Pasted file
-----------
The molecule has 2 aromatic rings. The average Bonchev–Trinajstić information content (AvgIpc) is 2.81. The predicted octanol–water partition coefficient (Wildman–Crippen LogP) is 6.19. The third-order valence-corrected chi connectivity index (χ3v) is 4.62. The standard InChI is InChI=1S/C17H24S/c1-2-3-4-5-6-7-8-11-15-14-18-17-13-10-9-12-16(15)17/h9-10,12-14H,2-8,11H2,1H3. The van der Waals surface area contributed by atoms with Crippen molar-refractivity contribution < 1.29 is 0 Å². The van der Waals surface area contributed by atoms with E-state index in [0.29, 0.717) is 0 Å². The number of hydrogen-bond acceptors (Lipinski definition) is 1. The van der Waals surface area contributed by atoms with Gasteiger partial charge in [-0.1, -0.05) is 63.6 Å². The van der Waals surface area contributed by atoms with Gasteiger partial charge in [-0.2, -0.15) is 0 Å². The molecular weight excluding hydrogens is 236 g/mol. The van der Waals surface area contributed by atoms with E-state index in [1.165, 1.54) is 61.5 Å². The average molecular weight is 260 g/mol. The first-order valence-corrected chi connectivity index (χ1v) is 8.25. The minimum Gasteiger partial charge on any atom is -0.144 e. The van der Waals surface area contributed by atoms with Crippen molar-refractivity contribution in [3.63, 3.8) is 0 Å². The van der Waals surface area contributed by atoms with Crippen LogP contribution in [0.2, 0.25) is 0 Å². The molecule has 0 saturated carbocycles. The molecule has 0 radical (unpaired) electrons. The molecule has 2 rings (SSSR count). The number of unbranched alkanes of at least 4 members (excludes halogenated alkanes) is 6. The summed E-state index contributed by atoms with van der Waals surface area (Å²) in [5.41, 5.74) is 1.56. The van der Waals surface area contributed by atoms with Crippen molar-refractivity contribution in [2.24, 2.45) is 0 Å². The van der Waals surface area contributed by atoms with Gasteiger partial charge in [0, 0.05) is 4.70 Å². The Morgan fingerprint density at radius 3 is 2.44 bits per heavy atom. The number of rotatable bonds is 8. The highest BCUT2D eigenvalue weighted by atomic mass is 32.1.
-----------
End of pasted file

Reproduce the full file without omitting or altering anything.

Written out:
The molecule has 2 aromatic rings. The average Bonchev–Trinajstić information content (AvgIpc) is 2.81. The predicted octanol–water partition coefficient (Wildman–Crippen LogP) is 6.19. The third-order valence-corrected chi connectivity index (χ3v) is 4.62. The standard InChI is InChI=1S/C17H24S/c1-2-3-4-5-6-7-8-11-15-14-18-17-13-10-9-12-16(15)17/h9-10,12-14H,2-8,11H2,1H3. The van der Waals surface area contributed by atoms with Crippen molar-refractivity contribution < 1.29 is 0 Å². The van der Waals surface area contributed by atoms with E-state index in [0.29, 0.717) is 0 Å². The number of hydrogen-bond acceptors (Lipinski definition) is 1. The van der Waals surface area contributed by atoms with Gasteiger partial charge in [-0.1, -0.05) is 63.6 Å². The van der Waals surface area contributed by atoms with Gasteiger partial charge in [-0.2, -0.15) is 0 Å². The molecular weight excluding hydrogens is 236 g/mol. The van der Waals surface area contributed by atoms with E-state index in [1.165, 1.54) is 61.5 Å². The average molecular weight is 260 g/mol. The first-order valence-corrected chi connectivity index (χ1v) is 8.25. The minimum Gasteiger partial charge on any atom is -0.144 e. The van der Waals surface area contributed by atoms with Crippen molar-refractivity contribution in [3.63, 3.8) is 0 Å². The van der Waals surface area contributed by atoms with Crippen LogP contribution in [0.2, 0.25) is 0 Å². The molecule has 0 saturated carbocycles. The molecule has 0 radical (unpaired) electrons. The molecule has 2 rings (SSSR count). The number of unbranched alkanes of at least 4 members (excludes halogenated alkanes) is 6. The summed E-state index contributed by atoms with van der Waals surface area (Å²) in [5.41, 5.74) is 1.56. The van der Waals surface area contributed by atoms with Crippen molar-refractivity contribution in [2.24, 2.45) is 0 Å². The van der Waals surface area contributed by atoms with Gasteiger partial charge in [0, 0.05) is 4.70 Å². The Morgan fingerprint density at radius 3 is 2.44 bits per heavy atom. The number of rotatable bonds is 8. The highest BCUT2D eigenvalue weighted by atomic mass is 32.1.